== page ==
A Beginner’s Guide To Buying Your Second Lens


Buying your second lens can be one of the most difficult decisions of your photographic journey. Your first weeks and months in photography will be spent learning everything you can about exposure, composition and your camera. In those months you will gain a huge amount of knowledge to the point where you realise that you may be becoming a little restricted by the lens that came with your camera.

That’s not to denigrate kit lenses, many of them are actually very fine optics, however, they will be based around a standard zoom range, have a restricting maximum aperture and a limited build quality. Time then to think about buying your first additional lens.

But which one? Today we are going to list some of the criteria you should investigate when buying your second camera lens. 

When Buying Your Second Lens, Should You Choose Telephoto, Standard or Wide Angle?

A lot of newcomers to photography are instantly attracted by the idea of a telephoto lens. And for good reason, you can get in close on distant subjects such as wildlife. However, take some time to look at the pictures you have taken so far.

Are your best shots, wildlife or sports, perhaps your best shots are portraits? If so then a telephoto might be your best option. However, if your natural tendency is for urban and landscapes, then a wide angle may well suit you better.

You are looking for a lens that is going to compliment your style of photography and help you improve in that style. 

Do you tend towards wide angle rather than telephoto? By hjjanisch

What About The Decision Between Prime or Zoom Lenses?

If you are struggling to decide between a prime lens or a zoom then you are not alone. Even experienced photographers struggle with this conundrum. Here are some pointers that might help:

Prime Lenses

  • Lighter and often faster.
  • Generally cheaper.
  • Less flexibility
  • Require three primes to cover the range of one zoom.

Zoom Lenses

  • More flexible, only need to carry one lens
  • Covers multiple focal lengths including ones not covered by primes. 
  • Bigger and heavier
  • More expensive than an equivalent prime.
A prime may be lighter and faster but you might need more of them. By Joey

The prime v zoom debate is always a tricky one. Whilst a zoom has a lot more flexibility, a prime can force you to think more about composition and to move around looking for the best location to shoot from.

Should The Lens Be Fast, Slow, Stabilised?

A fast lens is one with a wide aperture, typically f2.8 or less. These have the advantage of allowing you to shoot handheld in much lower light than a slower lens. However, there are also lenses that have stabilisation built in and these can allow you to shoot in up to four stops of lower light whilst still handheld – perhaps an important option when buying your second lens. 

The fast lenses, of course, have the advantage of a shallower depth of field, so if that's a style you enjoy, the wide aperture would be a good choice. If you only occasionally need to shoot in low light levels, a stabilised lens might be better.

Fast lenses are often very expensive but also have the very best image quality. Good lenses should last many years assuming that your camera company maintains backwards compatibility with them. For that reason, a fast lens should be seen as an investment for the future.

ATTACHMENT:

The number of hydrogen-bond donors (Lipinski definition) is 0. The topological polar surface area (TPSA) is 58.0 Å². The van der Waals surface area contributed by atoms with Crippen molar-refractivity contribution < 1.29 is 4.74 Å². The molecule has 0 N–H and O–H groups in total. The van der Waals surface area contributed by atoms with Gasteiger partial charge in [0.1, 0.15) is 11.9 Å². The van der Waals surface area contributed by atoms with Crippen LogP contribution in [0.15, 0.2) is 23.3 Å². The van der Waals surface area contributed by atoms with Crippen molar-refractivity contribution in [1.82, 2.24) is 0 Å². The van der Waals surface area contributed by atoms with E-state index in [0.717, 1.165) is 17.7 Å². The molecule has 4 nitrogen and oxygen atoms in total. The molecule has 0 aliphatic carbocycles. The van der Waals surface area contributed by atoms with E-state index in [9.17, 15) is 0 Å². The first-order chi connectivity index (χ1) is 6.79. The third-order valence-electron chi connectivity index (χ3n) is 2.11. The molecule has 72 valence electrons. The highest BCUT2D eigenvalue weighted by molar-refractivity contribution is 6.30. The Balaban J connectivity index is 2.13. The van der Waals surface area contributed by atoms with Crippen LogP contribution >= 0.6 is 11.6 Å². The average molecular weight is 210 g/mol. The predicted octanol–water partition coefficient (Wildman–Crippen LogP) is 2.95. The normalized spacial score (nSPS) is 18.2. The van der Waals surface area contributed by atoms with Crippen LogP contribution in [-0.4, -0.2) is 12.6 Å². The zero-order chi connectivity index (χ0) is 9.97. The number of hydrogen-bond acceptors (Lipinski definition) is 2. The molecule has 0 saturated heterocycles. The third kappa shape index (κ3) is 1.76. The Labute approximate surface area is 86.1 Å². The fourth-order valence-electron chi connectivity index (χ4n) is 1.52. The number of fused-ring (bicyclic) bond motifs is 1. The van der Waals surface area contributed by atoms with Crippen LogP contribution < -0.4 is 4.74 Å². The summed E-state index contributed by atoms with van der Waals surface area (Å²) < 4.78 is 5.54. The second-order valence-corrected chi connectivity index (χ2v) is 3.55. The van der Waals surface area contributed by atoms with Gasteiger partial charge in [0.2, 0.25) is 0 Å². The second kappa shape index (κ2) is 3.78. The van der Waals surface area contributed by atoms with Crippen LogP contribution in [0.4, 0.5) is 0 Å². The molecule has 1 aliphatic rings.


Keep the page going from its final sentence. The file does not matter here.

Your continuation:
A stabilised lens allow you to shot handheld in lower light conditions. By J.L. Mm

Should You Stick With Original Manufacturer Or Look At A Third Party Lens

The days of choosing an original manufacturer such as Nikon by default, are long gone when buying your second lens. There are many very good third party lens manufacturers that either compete directly with the OEMs or find niche markets that the OEMs do not cover. 

Don’t feel that because you have a Nikon camera that you are obliged to buy a Nikon lens. The likes of Tamron, Sigma, Samyang and many more have some very good optics at very affordable prices.

Be aware though that some companies such as Samyang produce prime lenses that are manual focus only. Always check the specifications of a third party lens before buying. 

Third party companies such as Samyang produce superb lenses at lower prices. By Adam Court

APS-C or Full Frame

If you have bought into a system that has both APS-C and Full Frame cameras you should also consider buying the Full Frame lenses even if you have an APS-C camera. This will help future proof any decisions you might make on upgrading to a Full Frame camera. The lenses will be more expensive but it will save you from having to sell on your APS-C lenses to fund new ones should you decide to upgrade to the bigger sensor.

New or Secondhand

Another common conundrum when buying your second lens is whether to buy new or used. The explosion of digital in the early 2000’s and the dramatic increase in the number of photographers has led to a very healthy market in secondhand lenses. You can get a previous generation,  used lens for 40-60% of the value of the newer version.

Unlike camera technology, lens technology moves at a relatively glacial pace so there is not likely to be huge differences between older lenses and newer versions.

The above are some of the key decisions you need to look at when considering a second lens for your camera. We are fortunate to live in a time when we have a huge range of choice available to us.

By using this guide you can drastically narrow down the decisions you need to make to just a few lenses. 

Further Resources

About Author

Jason has more than 35 years of experience as a professional photographer, videographer and stock shooter. You can get to know him better here.

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